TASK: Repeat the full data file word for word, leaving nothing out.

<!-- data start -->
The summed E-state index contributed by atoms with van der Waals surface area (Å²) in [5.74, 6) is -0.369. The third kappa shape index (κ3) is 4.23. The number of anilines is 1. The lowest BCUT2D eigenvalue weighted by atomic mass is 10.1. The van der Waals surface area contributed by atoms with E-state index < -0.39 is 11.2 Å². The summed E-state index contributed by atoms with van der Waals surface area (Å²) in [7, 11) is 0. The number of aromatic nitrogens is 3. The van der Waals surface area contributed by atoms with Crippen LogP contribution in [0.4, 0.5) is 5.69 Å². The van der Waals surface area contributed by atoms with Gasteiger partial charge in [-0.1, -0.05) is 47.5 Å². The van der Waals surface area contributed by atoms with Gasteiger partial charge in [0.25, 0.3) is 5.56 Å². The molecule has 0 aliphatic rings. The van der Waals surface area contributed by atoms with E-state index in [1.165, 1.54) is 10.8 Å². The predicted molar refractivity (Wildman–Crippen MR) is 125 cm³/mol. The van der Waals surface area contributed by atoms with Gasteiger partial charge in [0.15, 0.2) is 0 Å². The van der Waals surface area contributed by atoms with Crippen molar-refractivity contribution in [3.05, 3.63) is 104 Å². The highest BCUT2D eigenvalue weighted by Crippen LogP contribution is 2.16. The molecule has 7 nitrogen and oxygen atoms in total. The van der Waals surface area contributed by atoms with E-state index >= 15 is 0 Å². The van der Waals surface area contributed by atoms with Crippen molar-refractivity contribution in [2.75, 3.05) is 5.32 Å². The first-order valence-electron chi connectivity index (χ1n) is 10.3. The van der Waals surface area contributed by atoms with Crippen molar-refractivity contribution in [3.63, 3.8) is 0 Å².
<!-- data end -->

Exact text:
The summed E-state index contributed by atoms with van der Waals surface area (Å²) in [5.74, 6) is -0.369. The third kappa shape index (κ3) is 4.23. The number of anilines is 1. The lowest BCUT2D eigenvalue weighted by atomic mass is 10.1. The van der Waals surface area contributed by atoms with E-state index < -0.39 is 11.2 Å². The summed E-state index contributed by atoms with van der Waals surface area (Å²) in [7, 11) is 0. The number of aromatic nitrogens is 3. The van der Waals surface area contributed by atoms with Crippen LogP contribution in [0.4, 0.5) is 5.69 Å². The van der Waals surface area contributed by atoms with Gasteiger partial charge in [-0.1, -0.05) is 47.5 Å². The van der Waals surface area contributed by atoms with Gasteiger partial charge in [0.25, 0.3) is 5.56 Å². The molecule has 0 aliphatic rings. The van der Waals surface area contributed by atoms with E-state index in [1.165, 1.54) is 10.8 Å². The predicted molar refractivity (Wildman–Crippen MR) is 125 cm³/mol. The van der Waals surface area contributed by atoms with Gasteiger partial charge in [0.15, 0.2) is 0 Å². The van der Waals surface area contributed by atoms with Crippen molar-refractivity contribution in [3.05, 3.63) is 104 Å². The highest BCUT2D eigenvalue weighted by Crippen LogP contribution is 2.16. The molecule has 7 nitrogen and oxygen atoms in total. The van der Waals surface area contributed by atoms with E-state index >= 15 is 0 Å². The van der Waals surface area contributed by atoms with Crippen molar-refractivity contribution in [2.75, 3.05) is 5.32 Å². The first-order valence-electron chi connectivity index (χ1n) is 10.3. The van der Waals surface area contributed by atoms with Crippen molar-refractivity contribution in [3.63, 3.8) is 0 Å².